Folios 291-300
Oct 1456 -

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Centre for Metropolitan History

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Author

Reginald R. Sharpe (editor)

Year published

1911

Pages

380-392

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'Folios 291-300: Oct 1456 - ', Calendar of letter-books of the city of London: K: Henry VI (1911), pp. 380-392. URL: http://www.british-history.ac.uk/report.aspx?compid=33735 Date accessed: 28 November 2014.


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Folio 291.

Monday, 4 Oct., 35 Henry VI. [A.D. 1456], Ivo Machon' alias Yon' Machon' appointed a valet to the Water-bailiff of the Thames by William "Marwe," the Mayor, Stephen Broun, John Hathirley, Simon Eyre, William Gregory, Geoffrey Feldyng, John Norman, Stephen Forster, Thomas Scot, William Hulyn, Richard Alley, Christopher Warter, John Walden, Richard Lee, and John Middelton, Aldermen, in the Inner Chamber of the City; he to receive yearly the fee and clothing that Thomas Bedford, late valet, received.

Folio 291 b.

Eleccio Vic'.

The Feast of St. Matthew [21 Sept.], 35 Henry VI. [A.D. 1456], in the presence of William "Marwe," Mayor, Thomas Ursewyk, Recorder, Henry Frowik, John Olney, William Gregory, Geoffrey Feldyng, John Norman, Thomas Scotte, William Abraham, William Cantelowe, William Hulyn, Richard Alley, Richard Lee, John Walden, Simon Eyre, John Athirle, Stephen Forster, William Horn, Matthew Philip, and John Middelton, Aldermen, and very many Commoners summoned to the Guildhall for the election of Sheriffs for the ensuing year, John "Stiward" was elected one of the Sheriffs of London and Middlesex by the Mayor, and Ralph Verney was elected the other Sheriff by the Commonalty.

The same day Thomas Cook, senior, and Thomas Davy were elected Wardens of London Bridge; Matthew Philip and Richard Alley, Aldermen, John Lok, Richard Nedeham, Robert Drope, and William Norburgh, Commoners, were elected Auditors of the accounts of the Chamberlain (fn. 1) and Wardens in arrear.

Afterwards, viz., on the eve of St. Michael [29 Sept.], the said Sheriffs were sworn at the Guildhall, and on the morrow of the said Feast were presented, admitted, and accepted before the Barons of the Exchequer.

Eleccio Maioris.

The Feast of the Translation of St. Edward [13 Oct.], 35 Henry VI. [A.D. 1456], in the presence of William Marwe, Mayor, Thomas Ursewik, Recorder, the Prior of Christchurch, Henry Frowyk, Stephen Broun, John Athirle, Simon Eyre, John Olney, William Gregory, Geoffrey Feldyng, John Norman, Stephen Forster, Thomas Canyng', Thomas Scot, William Hulyn, Matthew Philip, Christopher Warter, Richard Alley, Richard Lee, and John Walden, Aldermen, John "Steward" and Ralph Verney, the Sheriffs, and an immense Commonalty summoned to the Guildhall for the election of a Mayor for the ensuing year, Thomas Canyng' was elected.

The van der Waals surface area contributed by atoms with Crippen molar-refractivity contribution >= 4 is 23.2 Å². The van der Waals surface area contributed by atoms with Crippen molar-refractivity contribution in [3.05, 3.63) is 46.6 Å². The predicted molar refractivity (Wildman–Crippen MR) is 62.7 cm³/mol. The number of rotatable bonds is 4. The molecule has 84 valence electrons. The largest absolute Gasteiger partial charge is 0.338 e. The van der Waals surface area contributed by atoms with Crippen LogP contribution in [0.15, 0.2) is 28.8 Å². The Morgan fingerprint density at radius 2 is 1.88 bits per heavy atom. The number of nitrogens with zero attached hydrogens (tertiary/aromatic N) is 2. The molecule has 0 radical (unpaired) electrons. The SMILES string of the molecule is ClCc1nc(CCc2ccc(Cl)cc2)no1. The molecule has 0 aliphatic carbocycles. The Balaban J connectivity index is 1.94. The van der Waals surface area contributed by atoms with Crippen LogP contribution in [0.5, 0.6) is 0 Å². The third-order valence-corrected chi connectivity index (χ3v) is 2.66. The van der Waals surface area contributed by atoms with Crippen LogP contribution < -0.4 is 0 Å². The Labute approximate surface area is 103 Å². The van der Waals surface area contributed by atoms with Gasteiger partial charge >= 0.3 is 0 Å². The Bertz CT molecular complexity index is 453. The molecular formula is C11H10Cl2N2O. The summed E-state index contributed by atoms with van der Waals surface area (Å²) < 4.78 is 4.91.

Afterwards, viz., on the Feast of SS. Simon and Jude [28 Oct.], he was sworn at the Guildhall, and on the morrow was presented, admitted, and accepted before the Barons of the Exchequer.

22 Oct., 35 Henry VI. [A.D. 1456], John Godyn, grocer, discharged by William Marowe, Mayor, and the Aldermen from serving on juries, &c., being over seventy years of age, pursuant to the King's writ on his behalf.

...... 35 Henry VI. [A.D. 1456], John Pembertone, vintner, discharged by Thomas Canyng', Mayor, and the Aldermen from serving on juries, &c., owing to his infirmities.

Folio 292.

L'ra direct' d'no Regi per Maiorem et Aldr'os.

Letter from the Mayor and Aldermen of the City and Chamber of London to the King touching the capture of Sandwich by a French force, (fn. 2) and offering to fit out divers ships then lying in the Thames with 2,000 men or thereabouts to assist in repelling the enemy. They send Alderman Thomas Cook to the King for instructions. Dated 3 Sept. [A.D. 1457]. (fn. 3)

Respons' l're predicte.

The King's reply to the above. Dated at Northamptone, 5 Sept. [A.D. 1457].

L'ra d'no Cancellar' Anglie per Maiorem et Aldr'os direct'.

Letter from the Mayor and Aldermen to [William Waynflete] the Bishop of Winchester and Chancellor of England, by the hand of Roger Tonge, (fn. 4) the Common Clerk of the City, similar in effect to the letter sent to the King touching the attack on Sandwich. Dated 3 Sept. [A.D. 1457].

Folio 292 b.

Respons' l're p'dc'e.

Reply to the above. Dated at Waltham, 5 Sept. [A.D. 1457]. (fn. 5)

[There is no folio 293.]

Folio 294.

Writ to the Sheriffs for distraint of knighthood. (fn. 6) Witness the King at Westminster, 27 April, 35 Henry VI. [A.D. 1457].

Return made to the above by Ralph Verney and John Steward, Sheriffs. [No date.]

P'sentacio ad unam cant' v cantar' in capella bt [sic].

Letter from Thomas "Canynges," the Mayor, and Thomas "Thorndon," the Chamberlain, to Thomas Kempe, Bishop of London, presenting Master John Mordey to one of the five chantries founded by Adam Fraunceys and Henry Frowyk in the chapel of the B. V. Mary near the Guildhall, vacant by the death of John Newenham. Dated 24 April, A.D. 1457.

Admissio Laurencii Moyne in unum trium servientum ad clavam M'.